But on the the matter at hand.  Fast forward to the ugly stuff.  The relationship ended.  Each party thought that “their” trust was stiffed. 

 Ms Ridge’s position was that actually although each trust owned different assets, what was really agreed (keeping in mind her position in court that she really did not understand trusts) was that each trust (or at least Mr Parore’s Trust) was holding half its assets for the other.  Or to use the legal term there was an alleged common purpose constructive trust.   The nature of such a trust is summarised nicely in the judgment as follows:

“[19] Common intention constructive trusts form a well-established part of the law of trusts in England and Australia. However, there have been few, if any, cases in which such a trust has been recognised in the New Zealand context.  In Harvey v Beveridge, Associate Judge Osborne helpfully reviewed the authorities and set out the essential features of such a trust.  The authorities establish that common intention constructive trusts are founded on proof of a subjective common intention, clearly and unequivocally established by words or conduct”.

The factual basis for the claim was that Ms Ridge and Mr Parore had an intention/agreement that, despite the legal ownership structure, the assets would be held 50/50 between the two trusts. That was a common intention from the 2007 restructuring and Mr Parore said it was discussed and agreed with Ms Ridge. The agreement gives rise to a common intention constructive trust.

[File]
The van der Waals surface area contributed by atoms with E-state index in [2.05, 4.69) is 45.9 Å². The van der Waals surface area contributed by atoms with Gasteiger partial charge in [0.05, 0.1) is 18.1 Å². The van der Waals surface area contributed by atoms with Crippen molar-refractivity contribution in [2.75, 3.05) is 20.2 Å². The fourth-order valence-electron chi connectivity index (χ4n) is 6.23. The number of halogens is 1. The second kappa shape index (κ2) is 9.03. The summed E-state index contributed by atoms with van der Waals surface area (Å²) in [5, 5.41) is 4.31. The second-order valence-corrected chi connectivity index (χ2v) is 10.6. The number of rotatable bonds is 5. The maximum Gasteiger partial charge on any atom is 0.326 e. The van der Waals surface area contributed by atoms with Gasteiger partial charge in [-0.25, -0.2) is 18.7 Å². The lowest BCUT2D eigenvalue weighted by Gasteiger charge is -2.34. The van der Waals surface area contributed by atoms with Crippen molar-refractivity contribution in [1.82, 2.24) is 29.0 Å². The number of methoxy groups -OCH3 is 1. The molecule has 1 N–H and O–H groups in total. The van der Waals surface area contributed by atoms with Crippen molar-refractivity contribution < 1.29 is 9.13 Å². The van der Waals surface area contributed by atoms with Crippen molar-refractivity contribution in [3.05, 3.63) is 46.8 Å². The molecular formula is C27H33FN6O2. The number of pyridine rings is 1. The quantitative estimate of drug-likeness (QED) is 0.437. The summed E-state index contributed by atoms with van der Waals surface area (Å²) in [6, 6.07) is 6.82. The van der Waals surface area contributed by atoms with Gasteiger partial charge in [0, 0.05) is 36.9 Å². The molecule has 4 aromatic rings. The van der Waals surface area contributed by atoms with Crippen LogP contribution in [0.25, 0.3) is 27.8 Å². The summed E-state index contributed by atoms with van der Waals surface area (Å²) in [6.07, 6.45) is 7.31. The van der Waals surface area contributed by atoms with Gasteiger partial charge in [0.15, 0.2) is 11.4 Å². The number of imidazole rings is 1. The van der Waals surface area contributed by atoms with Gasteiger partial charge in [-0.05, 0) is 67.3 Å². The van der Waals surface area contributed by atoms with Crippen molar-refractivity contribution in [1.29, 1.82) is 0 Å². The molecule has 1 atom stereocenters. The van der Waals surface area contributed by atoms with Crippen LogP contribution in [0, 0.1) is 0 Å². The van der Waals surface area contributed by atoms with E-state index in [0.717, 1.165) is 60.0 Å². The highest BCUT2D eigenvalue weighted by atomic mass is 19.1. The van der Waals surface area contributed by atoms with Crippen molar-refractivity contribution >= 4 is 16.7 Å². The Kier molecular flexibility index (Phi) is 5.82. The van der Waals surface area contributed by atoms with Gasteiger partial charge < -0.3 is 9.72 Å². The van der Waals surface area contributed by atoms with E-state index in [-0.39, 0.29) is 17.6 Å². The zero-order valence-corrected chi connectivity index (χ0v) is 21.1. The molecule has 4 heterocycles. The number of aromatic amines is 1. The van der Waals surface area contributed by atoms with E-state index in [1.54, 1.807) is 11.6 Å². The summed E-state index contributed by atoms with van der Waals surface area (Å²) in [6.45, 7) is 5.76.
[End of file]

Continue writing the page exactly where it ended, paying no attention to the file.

This flew in the face of the need to establish an unequivocal intention and the clear facts surrounding the establishment of the new structure.

It was this structure that dashed the hopes of the hopeful.  The court noting that”it is clear that the assets of each trust were to be held by the trustees of that trust for the benefit of the beneficiaries of that particular trust as was required by the terms of the Trust Deeds. The concept of equal sharing between Mr Parore and Ms Ridge was to be achieved by the trustees exercising their discretion to treat them as equal beneficiaries under each trust, not by the trusts sharing ownership of the assets.”

The case is frustrating in some aspects as  greater consideration of the elements would have provided useful guidance.  There is also a lingering sense that while Ms Ridge’s position was destined to fail, did she set herself up for this by her refusal to independently investigate and determine whether the restructure was in her best interests or did she allow herself to be mislead.  And if so, who should shoulder that responsibility? 

Editor’s note – see the costs award in High Cost of Failed Argument

References:

  • Ridge v Parore [2014] NZHC 318
  • Harvey v Beveridge [2013] NZHC 1718
  • X v Y HC Auckland M100/95, 28 November 1995
  • LG v MER [2010] NZFLR 1001 (HC)
  • Boys v Calderwood HC Auckland CIV-2004-404-290, 14 June 2005
  • Clark v Clark [2012] NZHC 3159
  • Cossey v Bach [1992] 3 NZLR 612 (HC)